Home health care - dangers of poor training and minimal oversight
By Josh Silverman on January 08, 2015
"When Home Caregivers Kill the Elderly with Neglect" is a thought provoking article from The Atlantic. Few people look forward to being institutionalized in a nursing home so society has been looking for alternatives to help allow the elderly remain in their homes. If done right it can be a win-win (for everyone outside the nursing home industry) as it can be less expensive, provide more personal care, and be more dignified. In some states, family members can be paid by the state to care for a loved one. The danger is that caring for the elderly requires more than TLC. It requires training, skills, and definitely patience as dementia can lead to combative behavior that an adult child may not have ever seen in a parent.
The article from the Atlantic describes how things can go wrong. It starts with failing to adequately train caregivers and continues to failing to provide adequate monitoring or other oversight. The story describes an 85 year old woman who used to love to travel who died of complications from infected bedsores. Her caregiver was her daughter who was paid $900 month to care for her mother. According to the police "[s]he essentially neglected her to death."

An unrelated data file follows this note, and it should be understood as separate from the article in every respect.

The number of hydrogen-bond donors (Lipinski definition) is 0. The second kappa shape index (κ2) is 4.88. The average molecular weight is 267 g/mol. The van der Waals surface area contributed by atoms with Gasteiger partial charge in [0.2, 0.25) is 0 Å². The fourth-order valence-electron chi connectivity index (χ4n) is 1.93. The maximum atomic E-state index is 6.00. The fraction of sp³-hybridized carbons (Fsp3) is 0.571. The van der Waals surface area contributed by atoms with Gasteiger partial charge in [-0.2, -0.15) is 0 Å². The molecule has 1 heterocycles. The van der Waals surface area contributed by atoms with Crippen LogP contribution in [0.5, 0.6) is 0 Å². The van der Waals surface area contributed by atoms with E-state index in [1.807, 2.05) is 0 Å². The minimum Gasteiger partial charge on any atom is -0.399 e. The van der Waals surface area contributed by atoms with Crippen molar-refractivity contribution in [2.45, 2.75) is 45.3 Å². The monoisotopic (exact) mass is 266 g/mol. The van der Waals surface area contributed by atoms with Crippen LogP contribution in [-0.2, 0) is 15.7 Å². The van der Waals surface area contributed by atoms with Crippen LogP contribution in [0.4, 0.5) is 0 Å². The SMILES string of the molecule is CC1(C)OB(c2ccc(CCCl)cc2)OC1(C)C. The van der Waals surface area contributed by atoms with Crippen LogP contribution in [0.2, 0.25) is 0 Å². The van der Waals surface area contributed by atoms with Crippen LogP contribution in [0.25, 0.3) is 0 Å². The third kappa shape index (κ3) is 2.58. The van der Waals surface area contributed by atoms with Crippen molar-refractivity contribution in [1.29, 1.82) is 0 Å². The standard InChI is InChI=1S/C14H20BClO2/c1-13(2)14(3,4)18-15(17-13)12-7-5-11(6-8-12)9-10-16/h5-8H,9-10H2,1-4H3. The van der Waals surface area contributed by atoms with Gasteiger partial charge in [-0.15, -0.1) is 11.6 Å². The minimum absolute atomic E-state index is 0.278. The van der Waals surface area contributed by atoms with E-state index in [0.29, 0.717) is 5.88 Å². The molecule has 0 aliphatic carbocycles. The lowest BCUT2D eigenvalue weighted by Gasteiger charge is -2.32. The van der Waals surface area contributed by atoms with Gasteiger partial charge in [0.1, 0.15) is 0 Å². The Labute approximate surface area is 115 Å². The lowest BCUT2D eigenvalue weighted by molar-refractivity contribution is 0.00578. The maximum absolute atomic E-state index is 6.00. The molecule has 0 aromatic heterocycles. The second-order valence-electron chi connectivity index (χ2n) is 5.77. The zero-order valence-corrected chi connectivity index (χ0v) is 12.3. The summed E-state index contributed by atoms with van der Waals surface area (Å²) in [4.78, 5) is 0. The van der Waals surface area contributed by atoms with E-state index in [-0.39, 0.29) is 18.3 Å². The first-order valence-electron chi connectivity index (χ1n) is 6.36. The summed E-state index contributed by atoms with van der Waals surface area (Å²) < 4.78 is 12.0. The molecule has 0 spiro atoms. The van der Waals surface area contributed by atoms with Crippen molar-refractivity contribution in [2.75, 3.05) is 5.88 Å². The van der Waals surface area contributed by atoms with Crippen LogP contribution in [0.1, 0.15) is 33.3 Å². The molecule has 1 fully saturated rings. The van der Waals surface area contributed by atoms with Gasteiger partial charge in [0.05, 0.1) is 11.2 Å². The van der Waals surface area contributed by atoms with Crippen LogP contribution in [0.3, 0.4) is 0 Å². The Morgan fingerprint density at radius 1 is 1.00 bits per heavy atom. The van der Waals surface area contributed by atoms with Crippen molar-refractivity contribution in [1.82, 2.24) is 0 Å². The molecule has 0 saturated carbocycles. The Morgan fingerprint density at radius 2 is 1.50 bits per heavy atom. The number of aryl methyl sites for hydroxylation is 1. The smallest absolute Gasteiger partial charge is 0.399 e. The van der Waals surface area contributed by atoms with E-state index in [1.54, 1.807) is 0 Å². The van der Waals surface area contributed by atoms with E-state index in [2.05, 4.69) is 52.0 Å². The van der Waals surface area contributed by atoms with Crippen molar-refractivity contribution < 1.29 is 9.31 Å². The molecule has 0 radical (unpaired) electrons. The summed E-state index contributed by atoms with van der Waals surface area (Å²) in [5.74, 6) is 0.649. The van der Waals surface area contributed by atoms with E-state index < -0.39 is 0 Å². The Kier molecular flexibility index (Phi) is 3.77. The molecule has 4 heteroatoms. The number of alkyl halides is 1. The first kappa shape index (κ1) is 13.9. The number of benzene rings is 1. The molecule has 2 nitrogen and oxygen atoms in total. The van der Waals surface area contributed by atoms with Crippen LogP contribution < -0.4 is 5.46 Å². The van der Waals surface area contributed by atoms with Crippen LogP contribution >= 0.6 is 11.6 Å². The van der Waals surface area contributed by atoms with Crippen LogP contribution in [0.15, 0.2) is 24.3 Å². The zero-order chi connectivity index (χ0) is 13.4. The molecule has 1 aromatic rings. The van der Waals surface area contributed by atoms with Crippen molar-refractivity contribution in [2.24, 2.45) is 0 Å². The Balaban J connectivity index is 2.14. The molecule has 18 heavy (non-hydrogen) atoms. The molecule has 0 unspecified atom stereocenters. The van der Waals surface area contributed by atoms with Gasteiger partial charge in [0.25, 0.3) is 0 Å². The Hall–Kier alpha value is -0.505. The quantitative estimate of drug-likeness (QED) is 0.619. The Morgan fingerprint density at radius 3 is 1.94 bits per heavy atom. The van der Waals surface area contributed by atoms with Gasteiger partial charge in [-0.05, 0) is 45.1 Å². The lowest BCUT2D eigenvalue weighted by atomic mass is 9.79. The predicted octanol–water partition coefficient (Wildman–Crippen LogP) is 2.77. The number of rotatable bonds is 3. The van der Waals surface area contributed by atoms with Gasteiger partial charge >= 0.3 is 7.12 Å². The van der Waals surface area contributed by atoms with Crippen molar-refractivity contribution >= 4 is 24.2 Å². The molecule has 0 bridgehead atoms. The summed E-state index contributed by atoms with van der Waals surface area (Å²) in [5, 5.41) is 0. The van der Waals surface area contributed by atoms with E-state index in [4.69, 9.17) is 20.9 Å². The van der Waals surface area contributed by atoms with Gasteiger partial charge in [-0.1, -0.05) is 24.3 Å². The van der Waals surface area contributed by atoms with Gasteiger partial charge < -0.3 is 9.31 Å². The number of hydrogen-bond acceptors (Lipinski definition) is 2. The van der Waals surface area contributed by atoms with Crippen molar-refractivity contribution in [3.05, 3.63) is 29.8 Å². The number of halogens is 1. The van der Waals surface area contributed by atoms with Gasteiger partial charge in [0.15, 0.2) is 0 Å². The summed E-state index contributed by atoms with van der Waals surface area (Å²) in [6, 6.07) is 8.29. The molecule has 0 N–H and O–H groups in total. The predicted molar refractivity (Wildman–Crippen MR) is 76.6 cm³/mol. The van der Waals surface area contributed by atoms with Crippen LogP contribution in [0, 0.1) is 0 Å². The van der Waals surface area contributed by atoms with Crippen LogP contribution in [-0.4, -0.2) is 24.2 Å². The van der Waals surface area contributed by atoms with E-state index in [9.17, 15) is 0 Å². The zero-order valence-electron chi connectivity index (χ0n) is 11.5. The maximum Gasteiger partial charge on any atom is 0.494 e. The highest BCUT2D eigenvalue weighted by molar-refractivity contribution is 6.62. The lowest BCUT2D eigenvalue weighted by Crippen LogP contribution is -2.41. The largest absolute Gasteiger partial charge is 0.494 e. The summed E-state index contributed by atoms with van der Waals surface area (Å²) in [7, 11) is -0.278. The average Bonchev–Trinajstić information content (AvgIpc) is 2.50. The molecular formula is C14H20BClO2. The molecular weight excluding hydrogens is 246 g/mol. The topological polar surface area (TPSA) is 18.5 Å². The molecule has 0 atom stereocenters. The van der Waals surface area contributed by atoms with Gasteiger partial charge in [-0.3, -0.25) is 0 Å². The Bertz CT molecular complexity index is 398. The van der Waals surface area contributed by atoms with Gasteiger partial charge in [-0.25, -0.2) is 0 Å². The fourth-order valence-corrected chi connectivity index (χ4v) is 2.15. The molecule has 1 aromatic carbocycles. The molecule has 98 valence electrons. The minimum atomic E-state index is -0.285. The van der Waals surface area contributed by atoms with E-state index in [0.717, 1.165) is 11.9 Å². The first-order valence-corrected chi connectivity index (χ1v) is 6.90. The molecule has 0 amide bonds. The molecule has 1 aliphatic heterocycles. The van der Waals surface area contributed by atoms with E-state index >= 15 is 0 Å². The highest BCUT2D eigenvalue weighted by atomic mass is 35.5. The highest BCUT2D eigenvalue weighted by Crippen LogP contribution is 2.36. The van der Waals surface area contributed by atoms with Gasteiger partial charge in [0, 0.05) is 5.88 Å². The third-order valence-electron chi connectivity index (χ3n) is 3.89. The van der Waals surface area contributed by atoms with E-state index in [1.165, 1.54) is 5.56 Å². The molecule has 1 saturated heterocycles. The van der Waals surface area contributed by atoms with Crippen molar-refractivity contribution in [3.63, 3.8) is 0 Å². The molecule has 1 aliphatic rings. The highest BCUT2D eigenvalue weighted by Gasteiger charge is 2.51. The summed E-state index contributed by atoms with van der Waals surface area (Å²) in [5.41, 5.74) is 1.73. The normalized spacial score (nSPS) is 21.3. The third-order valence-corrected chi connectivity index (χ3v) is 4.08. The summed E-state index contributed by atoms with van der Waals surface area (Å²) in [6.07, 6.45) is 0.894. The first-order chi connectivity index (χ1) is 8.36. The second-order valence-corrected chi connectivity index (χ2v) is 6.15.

In my opinion these programs are a good idea but they require oversight. There should be basic training provided to all caregivers and it needs to be specific to the elderly persons needs. There should also be oversight to ensure that proper care is provided. In most cases these programs can allow the elderly the autonomy to live in their own homes and to be cared for by a loved one.
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